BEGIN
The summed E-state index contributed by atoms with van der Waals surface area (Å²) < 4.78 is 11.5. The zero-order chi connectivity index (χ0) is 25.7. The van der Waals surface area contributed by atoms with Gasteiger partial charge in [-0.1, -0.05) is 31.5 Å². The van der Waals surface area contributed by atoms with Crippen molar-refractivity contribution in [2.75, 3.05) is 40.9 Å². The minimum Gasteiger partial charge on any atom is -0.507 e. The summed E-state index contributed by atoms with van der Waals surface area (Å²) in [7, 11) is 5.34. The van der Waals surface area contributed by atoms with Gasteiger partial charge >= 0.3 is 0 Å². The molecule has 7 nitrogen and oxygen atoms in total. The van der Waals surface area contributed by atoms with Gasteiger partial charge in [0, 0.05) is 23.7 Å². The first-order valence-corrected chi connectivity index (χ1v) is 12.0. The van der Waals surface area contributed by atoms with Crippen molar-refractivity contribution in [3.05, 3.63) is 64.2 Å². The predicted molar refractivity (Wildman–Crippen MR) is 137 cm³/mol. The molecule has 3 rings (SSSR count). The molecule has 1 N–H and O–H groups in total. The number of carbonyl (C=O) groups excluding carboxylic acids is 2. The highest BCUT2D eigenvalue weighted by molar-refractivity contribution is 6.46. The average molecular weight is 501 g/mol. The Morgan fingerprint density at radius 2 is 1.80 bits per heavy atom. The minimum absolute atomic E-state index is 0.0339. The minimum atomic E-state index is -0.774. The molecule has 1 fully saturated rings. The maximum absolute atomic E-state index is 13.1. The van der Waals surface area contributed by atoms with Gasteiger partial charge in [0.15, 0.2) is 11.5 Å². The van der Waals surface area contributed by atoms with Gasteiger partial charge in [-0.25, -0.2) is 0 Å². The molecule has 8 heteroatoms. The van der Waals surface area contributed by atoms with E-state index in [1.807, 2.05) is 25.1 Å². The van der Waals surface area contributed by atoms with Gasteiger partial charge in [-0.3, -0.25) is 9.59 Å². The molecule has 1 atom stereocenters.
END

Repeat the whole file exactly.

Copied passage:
The summed E-state index contributed by atoms with van der Waals surface area (Å²) < 4.78 is 11.5. The zero-order chi connectivity index (χ0) is 25.7. The van der Waals surface area contributed by atoms with Gasteiger partial charge in [-0.1, -0.05) is 31.5 Å². The van der Waals surface area contributed by atoms with Crippen molar-refractivity contribution in [2.75, 3.05) is 40.9 Å². The minimum Gasteiger partial charge on any atom is -0.507 e. The summed E-state index contributed by atoms with van der Waals surface area (Å²) in [7, 11) is 5.34. The van der Waals surface area contributed by atoms with Gasteiger partial charge >= 0.3 is 0 Å². The molecule has 7 nitrogen and oxygen atoms in total. The van der Waals surface area contributed by atoms with Gasteiger partial charge in [0, 0.05) is 23.7 Å². The first-order valence-corrected chi connectivity index (χ1v) is 12.0. The van der Waals surface area contributed by atoms with Crippen molar-refractivity contribution in [3.05, 3.63) is 64.2 Å². The predicted molar refractivity (Wildman–Crippen MR) is 137 cm³/mol. The molecule has 3 rings (SSSR count). The molecule has 1 N–H and O–H groups in total. The number of carbonyl (C=O) groups excluding carboxylic acids is 2. The highest BCUT2D eigenvalue weighted by molar-refractivity contribution is 6.46. The average molecular weight is 501 g/mol. The Morgan fingerprint density at radius 2 is 1.80 bits per heavy atom. The minimum absolute atomic E-state index is 0.0339. The minimum atomic E-state index is -0.774. The molecule has 1 fully saturated rings. The maximum absolute atomic E-state index is 13.1. The van der Waals surface area contributed by atoms with Gasteiger partial charge in [0.15, 0.2) is 11.5 Å². The van der Waals surface area contributed by atoms with Gasteiger partial charge in [-0.25, -0.2) is 0 Å². The molecule has 8 heteroatoms. The van der Waals surface area contributed by atoms with E-state index in [1.807, 2.05) is 25.1 Å². The van der Waals surface area contributed by atoms with Gasteiger partial charge in [-0.3, -0.25) is 9.59 Å². The molecule has 1 atom stereocenters.